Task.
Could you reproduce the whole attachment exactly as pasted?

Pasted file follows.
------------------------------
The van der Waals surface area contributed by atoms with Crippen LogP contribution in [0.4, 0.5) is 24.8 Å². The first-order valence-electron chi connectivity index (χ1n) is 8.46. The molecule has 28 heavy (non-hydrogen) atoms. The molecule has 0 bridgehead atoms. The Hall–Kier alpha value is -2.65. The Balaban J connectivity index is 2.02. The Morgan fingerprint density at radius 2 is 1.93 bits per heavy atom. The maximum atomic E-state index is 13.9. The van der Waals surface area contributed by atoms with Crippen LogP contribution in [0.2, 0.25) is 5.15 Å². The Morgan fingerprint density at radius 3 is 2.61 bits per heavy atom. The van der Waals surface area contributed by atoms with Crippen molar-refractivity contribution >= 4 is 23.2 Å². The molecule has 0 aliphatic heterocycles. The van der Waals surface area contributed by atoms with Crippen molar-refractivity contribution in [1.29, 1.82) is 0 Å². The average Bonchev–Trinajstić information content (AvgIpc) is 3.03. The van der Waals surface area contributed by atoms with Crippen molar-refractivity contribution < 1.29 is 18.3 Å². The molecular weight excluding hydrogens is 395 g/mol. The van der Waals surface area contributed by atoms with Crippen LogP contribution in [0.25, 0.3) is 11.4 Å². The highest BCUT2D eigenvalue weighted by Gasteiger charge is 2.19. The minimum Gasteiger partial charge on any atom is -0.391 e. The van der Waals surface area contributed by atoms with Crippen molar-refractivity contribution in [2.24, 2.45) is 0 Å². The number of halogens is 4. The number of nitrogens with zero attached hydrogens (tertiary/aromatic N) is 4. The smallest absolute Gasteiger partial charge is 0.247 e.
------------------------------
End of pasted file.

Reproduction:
The van der Waals surface area contributed by atoms with Crippen LogP contribution in [0.4, 0.5) is 24.8 Å². The first-order valence-electron chi connectivity index (χ1n) is 8.46. The molecule has 28 heavy (non-hydrogen) atoms. The molecule has 0 bridgehead atoms. The Hall–Kier alpha value is -2.65. The Balaban J connectivity index is 2.02. The Morgan fingerprint density at radius 2 is 1.93 bits per heavy atom. The maximum atomic E-state index is 13.9. The van der Waals surface area contributed by atoms with Crippen LogP contribution in [0.2, 0.25) is 5.15 Å². The Morgan fingerprint density at radius 3 is 2.61 bits per heavy atom. The van der Waals surface area contributed by atoms with Crippen molar-refractivity contribution >= 4 is 23.2 Å². The molecule has 0 aliphatic heterocycles. The van der Waals surface area contributed by atoms with Crippen molar-refractivity contribution in [1.29, 1.82) is 0 Å². The average Bonchev–Trinajstić information content (AvgIpc) is 3.03. The van der Waals surface area contributed by atoms with Crippen molar-refractivity contribution < 1.29 is 18.3 Å². The molecular weight excluding hydrogens is 395 g/mol. The van der Waals surface area contributed by atoms with Crippen LogP contribution in [0.25, 0.3) is 11.4 Å². The highest BCUT2D eigenvalue weighted by Gasteiger charge is 2.19. The minimum Gasteiger partial charge on any atom is -0.391 e. The van der Waals surface area contributed by atoms with Crippen molar-refractivity contribution in [2.24, 2.45) is 0 Å². The number of halogens is 4. The number of nitrogens with zero attached hydrogens (tertiary/aromatic N) is 4. The smallest absolute Gasteiger partial charge is 0.247 e.